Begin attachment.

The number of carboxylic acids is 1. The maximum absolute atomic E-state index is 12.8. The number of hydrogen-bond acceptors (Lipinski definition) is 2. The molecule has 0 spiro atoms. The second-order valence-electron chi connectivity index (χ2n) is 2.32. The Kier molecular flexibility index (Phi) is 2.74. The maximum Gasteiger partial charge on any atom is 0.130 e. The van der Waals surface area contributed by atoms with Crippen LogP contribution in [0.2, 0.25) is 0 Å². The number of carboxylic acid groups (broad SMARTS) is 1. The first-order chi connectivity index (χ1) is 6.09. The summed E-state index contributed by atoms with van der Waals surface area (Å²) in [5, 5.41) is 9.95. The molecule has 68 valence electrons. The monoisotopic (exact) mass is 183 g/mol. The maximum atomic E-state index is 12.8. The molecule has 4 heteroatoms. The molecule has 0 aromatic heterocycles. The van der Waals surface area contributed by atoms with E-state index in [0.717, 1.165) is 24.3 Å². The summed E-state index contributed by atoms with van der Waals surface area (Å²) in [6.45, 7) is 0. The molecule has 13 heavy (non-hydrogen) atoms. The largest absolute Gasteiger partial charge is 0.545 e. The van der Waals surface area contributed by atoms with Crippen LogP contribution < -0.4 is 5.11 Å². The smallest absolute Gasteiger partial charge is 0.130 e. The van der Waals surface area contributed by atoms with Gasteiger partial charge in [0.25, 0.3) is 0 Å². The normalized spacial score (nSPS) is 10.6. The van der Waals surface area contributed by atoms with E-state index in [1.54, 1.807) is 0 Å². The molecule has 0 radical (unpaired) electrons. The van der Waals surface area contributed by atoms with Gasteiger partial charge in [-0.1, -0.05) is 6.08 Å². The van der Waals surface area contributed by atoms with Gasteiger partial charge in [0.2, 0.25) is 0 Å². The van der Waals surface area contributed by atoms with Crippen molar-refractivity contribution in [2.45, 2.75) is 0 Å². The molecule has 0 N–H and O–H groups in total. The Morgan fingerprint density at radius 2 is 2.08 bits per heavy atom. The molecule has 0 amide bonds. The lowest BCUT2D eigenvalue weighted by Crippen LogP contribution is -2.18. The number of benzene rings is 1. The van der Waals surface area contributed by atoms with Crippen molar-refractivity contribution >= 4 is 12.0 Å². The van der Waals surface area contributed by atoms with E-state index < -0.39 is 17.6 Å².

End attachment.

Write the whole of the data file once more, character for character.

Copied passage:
The number of carboxylic acids is 1. The maximum absolute atomic E-state index is 12.8. The number of hydrogen-bond acceptors (Lipinski definition) is 2. The molecule has 0 spiro atoms. The second-order valence-electron chi connectivity index (χ2n) is 2.32. The Kier molecular flexibility index (Phi) is 2.74. The maximum Gasteiger partial charge on any atom is 0.130 e. The van der Waals surface area contributed by atoms with Crippen LogP contribution in [0.2, 0.25) is 0 Å². The number of carboxylic acid groups (broad SMARTS) is 1. The first-order chi connectivity index (χ1) is 6.09. The summed E-state index contributed by atoms with van der Waals surface area (Å²) in [5, 5.41) is 9.95. The molecule has 68 valence electrons. The monoisotopic (exact) mass is 183 g/mol. The maximum atomic E-state index is 12.8. The molecule has 4 heteroatoms. The molecule has 0 aromatic heterocycles. The van der Waals surface area contributed by atoms with E-state index in [0.717, 1.165) is 24.3 Å². The summed E-state index contributed by atoms with van der Waals surface area (Å²) in [6.45, 7) is 0. The molecule has 13 heavy (non-hydrogen) atoms. The largest absolute Gasteiger partial charge is 0.545 e. The van der Waals surface area contributed by atoms with Crippen LogP contribution < -0.4 is 5.11 Å². The smallest absolute Gasteiger partial charge is 0.130 e. The van der Waals surface area contributed by atoms with Gasteiger partial charge in [0.25, 0.3) is 0 Å². The normalized spacial score (nSPS) is 10.6. The van der Waals surface area contributed by atoms with E-state index in [1.54, 1.807) is 0 Å². The molecule has 0 radical (unpaired) electrons. The van der Waals surface area contributed by atoms with Gasteiger partial charge in [-0.1, -0.05) is 6.08 Å². The van der Waals surface area contributed by atoms with Gasteiger partial charge in [0.2, 0.25) is 0 Å². The van der Waals surface area contributed by atoms with Crippen molar-refractivity contribution in [2.45, 2.75) is 0 Å². The molecule has 0 N–H and O–H groups in total. The Morgan fingerprint density at radius 2 is 2.08 bits per heavy atom. The molecule has 0 amide bonds. The lowest BCUT2D eigenvalue weighted by Crippen LogP contribution is -2.18. The number of benzene rings is 1. The van der Waals surface area contributed by atoms with Crippen molar-refractivity contribution >= 4 is 12.0 Å². The van der Waals surface area contributed by atoms with E-state index < -0.39 is 17.6 Å².